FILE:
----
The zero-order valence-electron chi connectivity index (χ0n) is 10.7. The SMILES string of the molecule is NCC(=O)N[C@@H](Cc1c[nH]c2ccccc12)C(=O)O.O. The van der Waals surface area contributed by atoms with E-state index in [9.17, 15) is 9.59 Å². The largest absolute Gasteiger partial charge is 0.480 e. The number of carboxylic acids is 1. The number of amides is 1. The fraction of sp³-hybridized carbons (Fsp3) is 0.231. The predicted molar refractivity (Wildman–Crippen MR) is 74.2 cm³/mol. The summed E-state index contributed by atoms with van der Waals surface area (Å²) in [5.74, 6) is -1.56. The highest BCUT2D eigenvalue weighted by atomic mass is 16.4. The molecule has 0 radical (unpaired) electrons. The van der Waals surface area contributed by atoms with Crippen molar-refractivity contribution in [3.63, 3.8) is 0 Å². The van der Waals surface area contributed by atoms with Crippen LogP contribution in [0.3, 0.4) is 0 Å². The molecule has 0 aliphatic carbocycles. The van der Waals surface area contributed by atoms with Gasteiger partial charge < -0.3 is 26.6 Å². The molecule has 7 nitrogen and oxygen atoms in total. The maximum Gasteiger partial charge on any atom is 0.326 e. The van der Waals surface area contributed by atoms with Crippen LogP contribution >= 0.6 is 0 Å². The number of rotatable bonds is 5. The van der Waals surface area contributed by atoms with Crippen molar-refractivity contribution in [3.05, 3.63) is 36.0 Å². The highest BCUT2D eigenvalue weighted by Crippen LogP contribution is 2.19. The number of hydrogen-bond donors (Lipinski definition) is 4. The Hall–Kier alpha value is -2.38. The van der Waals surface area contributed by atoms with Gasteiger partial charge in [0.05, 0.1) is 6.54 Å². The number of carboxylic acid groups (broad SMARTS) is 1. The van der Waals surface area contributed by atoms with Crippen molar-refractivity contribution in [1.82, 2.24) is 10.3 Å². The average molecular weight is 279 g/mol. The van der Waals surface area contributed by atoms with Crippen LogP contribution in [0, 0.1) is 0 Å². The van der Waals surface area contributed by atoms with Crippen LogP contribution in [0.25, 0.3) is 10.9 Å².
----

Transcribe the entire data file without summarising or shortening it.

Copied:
The zero-order valence-electron chi connectivity index (χ0n) is 10.7. The SMILES string of the molecule is NCC(=O)N[C@@H](Cc1c[nH]c2ccccc12)C(=O)O.O. The van der Waals surface area contributed by atoms with E-state index in [9.17, 15) is 9.59 Å². The largest absolute Gasteiger partial charge is 0.480 e. The number of carboxylic acids is 1. The number of amides is 1. The fraction of sp³-hybridized carbons (Fsp3) is 0.231. The predicted molar refractivity (Wildman–Crippen MR) is 74.2 cm³/mol. The summed E-state index contributed by atoms with van der Waals surface area (Å²) in [5.74, 6) is -1.56. The highest BCUT2D eigenvalue weighted by atomic mass is 16.4. The molecule has 0 radical (unpaired) electrons. The van der Waals surface area contributed by atoms with Crippen molar-refractivity contribution in [3.63, 3.8) is 0 Å². The van der Waals surface area contributed by atoms with Crippen LogP contribution in [0.3, 0.4) is 0 Å². The molecule has 0 aliphatic carbocycles. The van der Waals surface area contributed by atoms with Gasteiger partial charge < -0.3 is 26.6 Å². The molecule has 7 nitrogen and oxygen atoms in total. The maximum Gasteiger partial charge on any atom is 0.326 e. The van der Waals surface area contributed by atoms with Crippen LogP contribution >= 0.6 is 0 Å². The number of rotatable bonds is 5. The van der Waals surface area contributed by atoms with Crippen molar-refractivity contribution in [3.05, 3.63) is 36.0 Å². The highest BCUT2D eigenvalue weighted by Crippen LogP contribution is 2.19. The number of hydrogen-bond donors (Lipinski definition) is 4. The Hall–Kier alpha value is -2.38. The van der Waals surface area contributed by atoms with Gasteiger partial charge in [0.05, 0.1) is 6.54 Å². The number of carboxylic acid groups (broad SMARTS) is 1. The van der Waals surface area contributed by atoms with Crippen molar-refractivity contribution in [1.82, 2.24) is 10.3 Å². The average molecular weight is 279 g/mol. The van der Waals surface area contributed by atoms with Crippen LogP contribution in [0, 0.1) is 0 Å². The van der Waals surface area contributed by atoms with Crippen LogP contribution in [0.25, 0.3) is 10.9 Å².